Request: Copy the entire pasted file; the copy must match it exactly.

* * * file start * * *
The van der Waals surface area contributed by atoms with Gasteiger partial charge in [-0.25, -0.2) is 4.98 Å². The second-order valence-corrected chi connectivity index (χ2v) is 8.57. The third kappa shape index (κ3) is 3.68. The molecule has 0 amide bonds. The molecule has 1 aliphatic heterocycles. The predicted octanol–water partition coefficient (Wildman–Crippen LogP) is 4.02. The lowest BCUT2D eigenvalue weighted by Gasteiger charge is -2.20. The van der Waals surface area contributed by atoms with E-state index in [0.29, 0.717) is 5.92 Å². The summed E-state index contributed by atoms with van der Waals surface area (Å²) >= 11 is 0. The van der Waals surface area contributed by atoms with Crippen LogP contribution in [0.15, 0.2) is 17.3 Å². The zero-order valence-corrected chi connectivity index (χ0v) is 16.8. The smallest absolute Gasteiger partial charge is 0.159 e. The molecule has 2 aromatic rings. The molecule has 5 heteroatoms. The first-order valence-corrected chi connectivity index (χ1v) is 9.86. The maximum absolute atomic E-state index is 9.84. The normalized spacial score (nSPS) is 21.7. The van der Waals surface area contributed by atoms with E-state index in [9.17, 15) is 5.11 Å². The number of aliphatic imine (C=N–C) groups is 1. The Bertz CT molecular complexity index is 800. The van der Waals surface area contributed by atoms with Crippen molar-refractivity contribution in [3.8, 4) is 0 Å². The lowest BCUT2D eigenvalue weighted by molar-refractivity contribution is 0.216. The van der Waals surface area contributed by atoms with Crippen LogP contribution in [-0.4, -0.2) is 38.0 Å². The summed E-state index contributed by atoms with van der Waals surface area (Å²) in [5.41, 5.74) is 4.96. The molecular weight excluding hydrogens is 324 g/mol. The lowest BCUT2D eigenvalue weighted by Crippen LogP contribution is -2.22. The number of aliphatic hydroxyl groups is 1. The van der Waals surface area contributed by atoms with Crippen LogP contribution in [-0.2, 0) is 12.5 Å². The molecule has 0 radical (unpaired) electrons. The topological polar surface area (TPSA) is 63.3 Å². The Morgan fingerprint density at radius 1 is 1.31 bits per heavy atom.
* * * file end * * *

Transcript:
The van der Waals surface area contributed by atoms with Gasteiger partial charge in [-0.25, -0.2) is 4.98 Å². The second-order valence-corrected chi connectivity index (χ2v) is 8.57. The third kappa shape index (κ3) is 3.68. The molecule has 0 amide bonds. The molecule has 1 aliphatic heterocycles. The predicted octanol–water partition coefficient (Wildman–Crippen LogP) is 4.02. The lowest BCUT2D eigenvalue weighted by Gasteiger charge is -2.20. The van der Waals surface area contributed by atoms with E-state index in [0.29, 0.717) is 5.92 Å². The summed E-state index contributed by atoms with van der Waals surface area (Å²) >= 11 is 0. The van der Waals surface area contributed by atoms with Crippen LogP contribution in [0.15, 0.2) is 17.3 Å². The zero-order valence-corrected chi connectivity index (χ0v) is 16.8. The smallest absolute Gasteiger partial charge is 0.159 e. The molecule has 2 aromatic rings. The molecule has 5 heteroatoms. The first-order valence-corrected chi connectivity index (χ1v) is 9.86. The maximum absolute atomic E-state index is 9.84. The normalized spacial score (nSPS) is 21.7. The van der Waals surface area contributed by atoms with E-state index in [9.17, 15) is 5.11 Å². The number of aliphatic imine (C=N–C) groups is 1. The Bertz CT molecular complexity index is 800. The van der Waals surface area contributed by atoms with Crippen molar-refractivity contribution in [3.8, 4) is 0 Å². The lowest BCUT2D eigenvalue weighted by molar-refractivity contribution is 0.216. The van der Waals surface area contributed by atoms with Crippen LogP contribution in [-0.4, -0.2) is 38.0 Å². The summed E-state index contributed by atoms with van der Waals surface area (Å²) in [5.41, 5.74) is 4.96. The molecular weight excluding hydrogens is 324 g/mol. The lowest BCUT2D eigenvalue weighted by Crippen LogP contribution is -2.22. The number of aliphatic hydroxyl groups is 1. The van der Waals surface area contributed by atoms with Crippen LogP contribution in [-0.2, 0) is 12.5 Å². The molecule has 0 radical (unpaired) electrons. The topological polar surface area (TPSA) is 63.3 Å². The Morgan fingerprint density at radius 1 is 1.31 bits per heavy atom.